The Sensory Pathways

a. The body is continuously bombarded by types of information called stimuli (stimulus, singular). Those few stimuli which are consciously perceived (in the cerebral hemispheres) are called sensations.

b. Those stimuli received throughout the body are called the general senses. Stimuli received by only single pairs of organs in the head (for example, the eyes) are called special senses (for example, smell and taste).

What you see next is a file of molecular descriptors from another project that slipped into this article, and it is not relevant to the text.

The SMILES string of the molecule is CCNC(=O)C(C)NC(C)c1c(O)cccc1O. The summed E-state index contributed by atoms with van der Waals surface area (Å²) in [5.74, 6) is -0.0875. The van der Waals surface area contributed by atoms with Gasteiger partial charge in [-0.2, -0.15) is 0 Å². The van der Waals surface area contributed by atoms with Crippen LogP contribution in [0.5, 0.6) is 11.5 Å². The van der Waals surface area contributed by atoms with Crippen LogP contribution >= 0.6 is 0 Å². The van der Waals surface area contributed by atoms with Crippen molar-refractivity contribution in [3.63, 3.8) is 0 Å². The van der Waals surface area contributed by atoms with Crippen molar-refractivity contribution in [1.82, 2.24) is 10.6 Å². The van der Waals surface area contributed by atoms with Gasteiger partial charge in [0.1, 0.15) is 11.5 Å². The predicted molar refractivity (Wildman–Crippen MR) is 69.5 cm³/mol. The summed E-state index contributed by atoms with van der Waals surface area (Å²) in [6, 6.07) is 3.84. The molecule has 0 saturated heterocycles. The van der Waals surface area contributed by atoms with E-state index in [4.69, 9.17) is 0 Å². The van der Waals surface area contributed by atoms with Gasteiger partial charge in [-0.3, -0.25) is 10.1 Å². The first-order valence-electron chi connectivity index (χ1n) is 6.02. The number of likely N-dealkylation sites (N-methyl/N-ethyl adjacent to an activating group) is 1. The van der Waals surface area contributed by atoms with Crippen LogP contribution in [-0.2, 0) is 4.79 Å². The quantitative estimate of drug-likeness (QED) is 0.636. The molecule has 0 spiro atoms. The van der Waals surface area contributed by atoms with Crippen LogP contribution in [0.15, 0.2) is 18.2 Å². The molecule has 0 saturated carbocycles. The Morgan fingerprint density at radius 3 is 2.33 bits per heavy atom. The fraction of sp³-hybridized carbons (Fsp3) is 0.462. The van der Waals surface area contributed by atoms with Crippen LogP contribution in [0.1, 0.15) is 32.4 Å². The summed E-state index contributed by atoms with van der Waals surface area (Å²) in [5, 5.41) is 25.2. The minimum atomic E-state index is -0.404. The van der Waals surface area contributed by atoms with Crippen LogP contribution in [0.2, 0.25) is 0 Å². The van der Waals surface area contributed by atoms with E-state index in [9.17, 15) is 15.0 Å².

c. The general senses in humans include pain, temperature (warm and cold), touch (light and deep), and proprioception ("body sense": posture, tone, tension).

d. The special senses in humans include smell (olfaction), taste (gustation), vision, hearing (auditory), and equilibrium.

e. The input from each special sensory receptor goes to its own specific area of the opposite cerebral hemisphere. The general sensory pathway is from the receptor organ, via the PNS nerves, to the CNS. This general pathway then ascends fiber tracts in the neuraxis. The pathway ends in the central area of the cerebral hemisphere (on the side opposite to the input).

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